As one tweet said, 'Finally, after 5-6 hours, an attack!' German Marcus Burghardt attacked on the sixth time up Salviati, resulting in stretching the field even more.
At the top of Fiesole the gap reduced to 1:15. Cyril Gautier and Giovanni Visconti formed a good combination up Fiesole, and crested Salviati only 42 second behind the lead pair of Huzarski and Barta, with the peloton at 1:27.
Marcus Burghardt (4th from right) ready to attack
Three laps to go: Huzarski and Barta lead; Preidler and Kelderman at 25 seconds, Visconti and Gautier at 42 seconds, peloton at 1:27. Belgium and France take to pace setting duties in the peloton. The rain finally stops and the sun has started to come out.
Preidler and Kelderman are caught by Visconti and Gautier on the Fiesole climb. Huzarski decides to go on alone after Barta cracks. Visconti surges past his break companions, catches Barta and continues on in search of Huzarski. He joins Huzarski on the descent back into Florence.
A crash in the peloton impacts Italian Vincenzo Nibali, Luca Paolini and Frenchman Romain Bardet. With the rain stopped, the roads remain slippery. Nibali returned but rode without enthusiasm, his clothing and race number torn.
Two laps to go: The gap to Huzarski and Visconti to the peloton is 1:07. Belgium have taken responsibility for the chase and are working hard. Thomas Voeckler (France) is dropped from the peloton. Visconti and Huzarski were reeled in before the start of the final lap. There are only 42 riders remaining in the front group, from an initial field of 208.
38 riders started the last lap in the lead bunch
On the final climb up Fiesole, first Chris Anker Sorsensen (Denmark) and then Michele Scarponi (Italy) strung out the field. But it was a vicious attack by Rodriguez that finally shattered the field. Only Nibali was able to respond initially over the top of Fiesole, with Valverde, da Costa and Rigoberto Uran (Colombia) joining them on the descent. Uran crashed hard on the slippery roads, and it was down to four, with Spain holding the upper hand with two riders.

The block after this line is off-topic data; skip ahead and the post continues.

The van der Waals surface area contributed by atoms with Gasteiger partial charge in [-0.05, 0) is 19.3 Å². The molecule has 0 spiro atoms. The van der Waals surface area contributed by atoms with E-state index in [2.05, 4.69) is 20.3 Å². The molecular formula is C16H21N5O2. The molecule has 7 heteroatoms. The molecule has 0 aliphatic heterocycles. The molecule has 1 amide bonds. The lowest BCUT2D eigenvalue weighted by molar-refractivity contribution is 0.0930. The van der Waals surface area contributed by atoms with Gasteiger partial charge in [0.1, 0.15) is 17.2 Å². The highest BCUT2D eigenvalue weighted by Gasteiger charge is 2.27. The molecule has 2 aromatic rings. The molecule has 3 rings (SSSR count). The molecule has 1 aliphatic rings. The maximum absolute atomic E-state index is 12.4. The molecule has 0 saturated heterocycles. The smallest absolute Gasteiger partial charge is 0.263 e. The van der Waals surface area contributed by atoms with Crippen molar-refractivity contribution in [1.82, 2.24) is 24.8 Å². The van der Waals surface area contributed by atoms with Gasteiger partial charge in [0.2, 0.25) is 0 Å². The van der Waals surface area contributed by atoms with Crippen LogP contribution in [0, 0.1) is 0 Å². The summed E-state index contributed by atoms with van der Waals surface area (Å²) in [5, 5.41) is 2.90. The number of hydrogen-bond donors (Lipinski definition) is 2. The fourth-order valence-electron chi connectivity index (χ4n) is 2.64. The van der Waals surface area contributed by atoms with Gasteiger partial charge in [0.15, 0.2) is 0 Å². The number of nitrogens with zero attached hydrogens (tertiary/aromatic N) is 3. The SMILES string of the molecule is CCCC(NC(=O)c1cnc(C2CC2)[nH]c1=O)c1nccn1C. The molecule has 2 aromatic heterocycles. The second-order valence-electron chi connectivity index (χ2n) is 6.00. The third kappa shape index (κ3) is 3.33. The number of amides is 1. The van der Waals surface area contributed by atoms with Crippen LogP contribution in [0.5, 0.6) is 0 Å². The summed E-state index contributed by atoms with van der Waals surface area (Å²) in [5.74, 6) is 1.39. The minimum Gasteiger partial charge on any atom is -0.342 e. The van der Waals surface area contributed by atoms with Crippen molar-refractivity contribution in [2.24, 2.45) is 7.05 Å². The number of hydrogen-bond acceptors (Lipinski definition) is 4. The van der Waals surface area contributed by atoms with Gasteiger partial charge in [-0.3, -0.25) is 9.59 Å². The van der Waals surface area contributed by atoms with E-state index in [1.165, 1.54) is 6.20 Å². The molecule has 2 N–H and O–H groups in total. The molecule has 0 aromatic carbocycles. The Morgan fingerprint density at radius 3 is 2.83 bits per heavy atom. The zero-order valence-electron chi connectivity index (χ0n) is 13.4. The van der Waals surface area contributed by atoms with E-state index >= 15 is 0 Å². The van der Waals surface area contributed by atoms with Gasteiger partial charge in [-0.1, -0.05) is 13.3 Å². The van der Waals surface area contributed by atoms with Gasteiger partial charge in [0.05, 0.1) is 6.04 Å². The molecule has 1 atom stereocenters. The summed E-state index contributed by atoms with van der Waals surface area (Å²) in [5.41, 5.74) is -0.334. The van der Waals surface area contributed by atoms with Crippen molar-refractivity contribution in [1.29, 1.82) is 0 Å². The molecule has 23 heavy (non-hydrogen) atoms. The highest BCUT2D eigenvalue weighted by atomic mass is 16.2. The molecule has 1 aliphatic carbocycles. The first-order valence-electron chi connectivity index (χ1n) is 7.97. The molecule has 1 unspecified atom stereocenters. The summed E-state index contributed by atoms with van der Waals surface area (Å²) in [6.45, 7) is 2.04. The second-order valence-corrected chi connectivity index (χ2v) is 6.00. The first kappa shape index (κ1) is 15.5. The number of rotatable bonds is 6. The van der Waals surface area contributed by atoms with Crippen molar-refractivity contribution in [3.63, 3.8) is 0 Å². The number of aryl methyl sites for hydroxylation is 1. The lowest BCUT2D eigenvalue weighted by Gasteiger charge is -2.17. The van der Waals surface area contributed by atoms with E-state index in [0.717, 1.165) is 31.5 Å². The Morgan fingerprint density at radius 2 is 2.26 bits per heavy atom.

Rodriguez got a gap on the descent, after Nibali chose caution, however, the Italian pulled da Costa and Valverde back to the leader on Via Salviati. But that seemed to be it the Giro winner, and when Rodriguez went again on the remaining short climb, he could not respond.
da Costa then made a decisive attack as Valverde concentrated on Nibali, and quickly bridged up to Rodriguez. From that point it was cat and mouse, with the Portuguese rider sitting on until 200 metres to go, when he jumped to the left and held off Rodriguez by less than a wheel.
Rui da Costa wins
On the podium, both da Costa and Rodriguez wept, while Valverde was stone-faced, receiving his fifth world championship medal, none of them gold.
"This was always a big dream of mine," said da Costa, "since I was a child, to wear this jersey. Today I realised a dream, and in a way won the lottery. This jersey means a great deal to me and I wanted it more than anything else in my career. I think I still can't believe that I am the World Champion but I will do everything I can to honour this jersey."
Note: Rui da Costa will join Team Lampre-Merida for 2014.
Report by Monique Hanley and Rob Jones
Day 1 Men and Women TTT
Day 2 Junior Women/U23 Men ITT
Day 3 Junior Men/Elite Women ITT
Day 4 Elite Men ITT
Day 5 Junior Women/U23 Men RR
Day 6 Junior Men/Elite Women RR